“Let’s just cancel?” With no irony in his voice, he fires back.
I remember all of their deaths. I watched them happen.
Ide’s strength was paradoxically her undoing. The first time we encountered the rotters, no one could accept it. The skeletal frames of men and women draped with rotting flesh and moving as they would have in life. It was Ide who was unflinching. Unquestioning not only in her surety of their existence, but in her power and purpose. Reciting holy psalms in tongues unrecognizable and brandishing her mace with righteous fury, she reduced each reanimated corpse to dust. She kept us alive. At first.
What began as pious protection turned quickly to zealotous paranoia. She passed judgement until all that passed through her was judgement. It became harder and harder for her to render distinct in her mind the faces of a rotter and a human. When Sguier was paid in kind with an arm full of shattered bones for suggesting we rest and “committing the sin of sloth,” he offered to pay penance by mixing her a more potent vial of holy water — all she would let flow through her by then. When she drank deep, we didn’t stop her.
I will never forget the screams as Sguier went blind. Sitting at that table in the inn, it had been so simple to convince myself of the man’s self-interest. The “plague doctor” they whispered, thinking only of the gold that lined his pocket as he pawned off poisons as cure-alls to feeble minds. And doubtless, he did not deny the visions of glittering citrine dancing in his head as we probed deeper and deeper into the tunnels. O, but what purity lay beneath his carefully hewn image.
This man, content to sacrifice standing and stature to finance a search for his daughter’s cure. This man, manufacturing the image of a charlatan to divert ill-gotten gains to the mixing of genuine medicines. This man, who saw no way out for himself when ambushed by rotters, but who never the less exhausted his supply of noxious gas to ensure our escape. The last thing Sguier must have seen before he died was the melting of his own eyes within his skull.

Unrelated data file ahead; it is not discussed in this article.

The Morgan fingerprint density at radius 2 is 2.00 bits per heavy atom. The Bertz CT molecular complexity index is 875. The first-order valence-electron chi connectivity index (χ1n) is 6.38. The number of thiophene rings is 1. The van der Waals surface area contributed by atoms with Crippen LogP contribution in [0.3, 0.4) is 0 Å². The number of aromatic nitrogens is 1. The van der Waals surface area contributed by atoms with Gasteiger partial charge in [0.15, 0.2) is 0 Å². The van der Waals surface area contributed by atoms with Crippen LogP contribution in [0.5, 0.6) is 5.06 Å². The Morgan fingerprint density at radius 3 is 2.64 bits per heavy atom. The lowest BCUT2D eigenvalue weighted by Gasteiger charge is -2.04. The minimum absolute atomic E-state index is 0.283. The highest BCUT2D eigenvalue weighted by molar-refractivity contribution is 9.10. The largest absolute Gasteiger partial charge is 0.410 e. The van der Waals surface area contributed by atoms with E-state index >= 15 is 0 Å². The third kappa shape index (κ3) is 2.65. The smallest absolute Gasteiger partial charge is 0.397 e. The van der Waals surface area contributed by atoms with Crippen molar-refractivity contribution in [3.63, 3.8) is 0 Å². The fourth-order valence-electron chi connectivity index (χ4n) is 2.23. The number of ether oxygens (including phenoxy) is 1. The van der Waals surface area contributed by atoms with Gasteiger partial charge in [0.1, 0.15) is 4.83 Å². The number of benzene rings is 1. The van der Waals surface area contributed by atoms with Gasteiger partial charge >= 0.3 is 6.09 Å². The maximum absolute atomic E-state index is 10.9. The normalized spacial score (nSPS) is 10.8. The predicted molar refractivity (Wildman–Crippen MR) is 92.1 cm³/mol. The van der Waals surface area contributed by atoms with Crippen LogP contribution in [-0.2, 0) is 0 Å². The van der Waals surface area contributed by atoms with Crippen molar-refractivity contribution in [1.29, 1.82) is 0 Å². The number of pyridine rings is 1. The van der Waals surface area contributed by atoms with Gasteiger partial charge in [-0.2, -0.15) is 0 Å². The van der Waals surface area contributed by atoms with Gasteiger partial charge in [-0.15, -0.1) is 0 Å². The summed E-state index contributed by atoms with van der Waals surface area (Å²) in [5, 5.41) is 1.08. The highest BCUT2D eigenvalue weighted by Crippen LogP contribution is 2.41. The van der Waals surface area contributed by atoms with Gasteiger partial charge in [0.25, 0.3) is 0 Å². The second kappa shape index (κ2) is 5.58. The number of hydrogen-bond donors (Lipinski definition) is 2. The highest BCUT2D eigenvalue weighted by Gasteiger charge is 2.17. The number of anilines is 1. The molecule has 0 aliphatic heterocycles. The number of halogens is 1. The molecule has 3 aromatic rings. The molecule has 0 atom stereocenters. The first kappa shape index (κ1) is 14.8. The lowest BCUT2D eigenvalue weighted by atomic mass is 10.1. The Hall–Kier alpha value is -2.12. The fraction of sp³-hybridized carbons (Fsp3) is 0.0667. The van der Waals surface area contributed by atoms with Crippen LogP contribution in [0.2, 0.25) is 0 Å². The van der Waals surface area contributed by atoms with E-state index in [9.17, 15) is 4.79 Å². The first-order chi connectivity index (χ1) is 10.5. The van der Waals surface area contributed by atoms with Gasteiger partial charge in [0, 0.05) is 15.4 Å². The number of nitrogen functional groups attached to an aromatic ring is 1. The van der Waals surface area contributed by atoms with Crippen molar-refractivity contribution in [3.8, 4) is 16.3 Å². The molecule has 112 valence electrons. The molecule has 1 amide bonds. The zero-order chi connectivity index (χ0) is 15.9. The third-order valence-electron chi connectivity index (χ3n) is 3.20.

Like a leech with limitless appetite, this place drained from us all that we were, leaving in its wake all that it wanted us to be. For Turnai, that was perhaps the most painful transformation of all. Everything she did was in jest, but once she had been ingested by these catacombs, the unspeakable forces within sought to find out what jest they could do to her. I often found her juggling spikes bare-palmed or contorting her limbs until something cracked. I sought in vain to convince her that there was no audience to impress. We both understood that to be wrong. I woke up covered in her blood. The walls had demanded a concert, but poor Tournai, she had broken her fiddle strings.
They had her play her vocal cords instead.
Thankfully, the disaster Sigman was worried about never materialized. By playing the long game, he and Bourassa came to Kickstarter looking less like panhandlers, and a lot more like friends you trust asking for some help. In breaking things down for me, Sigman chalks it up a few key pillars: clear targets, a modest budget, and a day one deluge of their friends and colleagues with reminders. Even still, they couldn’t possibly have imagined just how well their strategy was going to work. In specific? Darkest Dungeon raised all $75,000 in less than 24 hours.
It’s easy to see how preparedness played a huge role in that. Invariably, though, so did genuine innovation. In an industry where this is just a buzz phrase, Darkest Dungeon was genuinely something no one had done before. Bourassa’s initial kernel – focus on the sword-arm and not the sword – had materialized as the fascinating “affliction” system. In addition to taking standard damage from enemies, each of the four playable adventurers would suffer unavoidable stress over time, and succumb to everything from paranoia to masochism. They’d start doling out damage to friendly characters or refusing to accept a healing potion.
More boldly, Sigman’s desire to tamper with player agency wasn’t just lip service. Permanent death meant players would have to treat each health point as precious and strategize during battle lest they have to recruit an entirely new party. Constant saving also meant game data was being overwritten all the time — every action was permanent. The elevator pitch was dead simple and wholly true: Darkest Dungeon was the first role-playing game about the psychological stresses of adventuring.